Offering further tips on how to lucid dream, Janes shares that good quality sleep of sufficient duration is vital. “We are currently a seriously sleep-deprived culture,” she says. “Device addiction, artificial light sources, synthetic bed materials, unhealthy diets, jobs, alcohol, and drugs are the main culprits.”
For those who are serious about experimenting with lucid dreaming wanting to improve their sleep and dreams immediately, Janes recommends “a 24 hour fast, a bath before bed, a totally blacked-out bedroom, complete digital detox, and natural, clean and aromatic bedding.”
What are the Benefits of Lucid Dreaming?
Some scientists believe that lucid dreams have therapeutic value in the context of those who suffer from nightmares related to post-traumatic stress disorder and those who suffer from nightmares more generally. Such individuals are trained in induction techniques with the idea that they will be able to use lucid dreaming to gain control over their nightmares and alter the unfoldment of their dreams.
Beyond its therapeutic impacts, lucid dreaming also has the ability to enhance creativity, and many enjoy integrating inspiration from dreams into their waking lives. Moreover, Janes suggests that lucid dreaming is fun, healthy, and provides a deep sense of freedom, recognizing that she would not be the same person today without it. “It gives one a great overview on life, and has instilled in me a sense of a deep inner life and spirit,” she says. “ It has helped me to process traumas and recognize the beauty of life with all its complexities.”
Oneirogens: Herbs that Enhance Lucid Dreaming
It is commonly known amongst lucid dreamers that there are certain plants, known as oneirogens, that are able to enhance the process of lucid dreams by improving memory, quality of sleep, and increasing the vividness of dreams. The term “oneirogen” is used to refer to substances that encourage and intensify dream states. The word finds its roots in the Greek óneiros, meaning “dream,” and gen, meaning to “make” or “produce.
One such dream-enhancing plant is Calea zacatechichi, sometimes referred to as Mexican dream herb. “Zacatechichi,” a Hispanicized version of the Nahuatl words zacatl chichic, means “bitter grass.” And, in fact, bitter might be an understatement. A species of flowering plant native to Mexico and Central America, calea was used by the Chontal peoples of Mexico, in ritual divination, and there have been detailed reports of rituals that involve smoking the plant, drinking it as a tea, as well as placing it under a pillow in order to induce divinatory dreams.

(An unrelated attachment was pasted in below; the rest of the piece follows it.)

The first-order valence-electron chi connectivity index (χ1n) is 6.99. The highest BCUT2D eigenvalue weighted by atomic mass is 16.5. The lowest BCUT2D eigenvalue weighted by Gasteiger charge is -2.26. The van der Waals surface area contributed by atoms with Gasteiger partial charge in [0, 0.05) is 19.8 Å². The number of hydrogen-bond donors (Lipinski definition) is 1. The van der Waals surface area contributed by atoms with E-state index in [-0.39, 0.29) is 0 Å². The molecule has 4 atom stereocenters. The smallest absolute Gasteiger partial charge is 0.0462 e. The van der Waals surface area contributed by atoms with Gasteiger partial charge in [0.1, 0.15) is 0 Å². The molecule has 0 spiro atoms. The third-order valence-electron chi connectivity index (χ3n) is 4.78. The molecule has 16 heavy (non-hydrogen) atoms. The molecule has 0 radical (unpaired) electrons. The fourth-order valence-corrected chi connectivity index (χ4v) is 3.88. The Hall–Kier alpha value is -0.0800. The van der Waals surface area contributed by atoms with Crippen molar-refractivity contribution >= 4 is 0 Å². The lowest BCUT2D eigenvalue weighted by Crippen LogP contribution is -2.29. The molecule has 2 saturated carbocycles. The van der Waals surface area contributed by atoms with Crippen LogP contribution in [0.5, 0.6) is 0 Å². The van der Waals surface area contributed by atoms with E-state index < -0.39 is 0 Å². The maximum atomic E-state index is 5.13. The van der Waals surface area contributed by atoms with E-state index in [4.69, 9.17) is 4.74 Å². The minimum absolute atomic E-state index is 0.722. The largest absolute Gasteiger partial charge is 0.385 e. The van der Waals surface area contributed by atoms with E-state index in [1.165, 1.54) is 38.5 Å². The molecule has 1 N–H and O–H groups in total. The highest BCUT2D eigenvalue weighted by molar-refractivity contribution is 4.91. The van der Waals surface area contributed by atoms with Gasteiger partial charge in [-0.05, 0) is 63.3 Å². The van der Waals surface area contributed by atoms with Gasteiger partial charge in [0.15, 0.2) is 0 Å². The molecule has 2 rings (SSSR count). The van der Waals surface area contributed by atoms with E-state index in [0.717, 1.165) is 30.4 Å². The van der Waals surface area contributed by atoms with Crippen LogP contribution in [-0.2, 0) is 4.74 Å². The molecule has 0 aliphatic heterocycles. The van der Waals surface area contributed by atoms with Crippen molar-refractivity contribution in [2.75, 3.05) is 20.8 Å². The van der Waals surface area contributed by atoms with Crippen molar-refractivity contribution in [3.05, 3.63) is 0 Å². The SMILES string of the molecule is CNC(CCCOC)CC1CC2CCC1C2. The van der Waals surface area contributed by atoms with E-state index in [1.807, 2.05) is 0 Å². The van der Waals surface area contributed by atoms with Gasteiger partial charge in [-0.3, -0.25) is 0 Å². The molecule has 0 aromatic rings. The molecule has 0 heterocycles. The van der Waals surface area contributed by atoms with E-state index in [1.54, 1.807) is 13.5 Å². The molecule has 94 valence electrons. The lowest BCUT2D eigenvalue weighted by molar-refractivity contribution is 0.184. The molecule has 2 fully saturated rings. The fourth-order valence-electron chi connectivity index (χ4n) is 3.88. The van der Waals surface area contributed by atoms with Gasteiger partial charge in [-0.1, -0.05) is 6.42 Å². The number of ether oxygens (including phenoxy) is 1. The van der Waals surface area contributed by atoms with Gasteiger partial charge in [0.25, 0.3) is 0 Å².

Commonly sought out by lucid dreamers world-over, calea users ingest the plant to aid in dream recall, to increase the vividness and depth of their dreams. There are various ways that one can ingest the oneirogen, including preparing it as a tea, smoking it, procuring a tincture, or ingesting the leaf crushed in gel capsules. For most, the tea is unbearably bitter, even with a good helping of honey to sweeten it. Erowid users writing on the subject suggest that the plant is more effective (and palatable) taken in the form of a tincture or in gel capsules before sleep.
Another well-known oneirogen is mugwort, scientifically known as Artemisia vulgaris, native to Asia and Europe, which grows abundantly like a weed. Used within medieval Europe as a magical protective herb, mugwort was thought to ward off evil spirits. This magical association has been carried into its perceived dream-enhancing capacities in that mugwort has been reported to produce vivid, colorful dreams by either being smoked, steeped as a tea, or even being placed underneath a pillow.
Speaking on the topic of oneirogens, Janes shares her interest in ancient dream culture, particularly Minoan culture, which has led her to making her own, personalized dream tea, inspired by the herbal lore of Crete. “My experience in working with herbs for sleep has directed me towards herbs that make you feel peaceful and happy producing the best dream,” she says. “The blend I make actually incorporates several natural antidepressant herbs and two excellent aphrodisiacs, which give me incredible romantic/love dreams actually.”
Whatever your particular method for learning how to lucid dream, or ways of enhancing already present lucid dreams, it is important to find what works for you. More than anything, Janes emphasizes that lucid dreaming is a gift related to memory, and perhaps cultivating that faculty within us represents the key to unlocking the door to dreaming.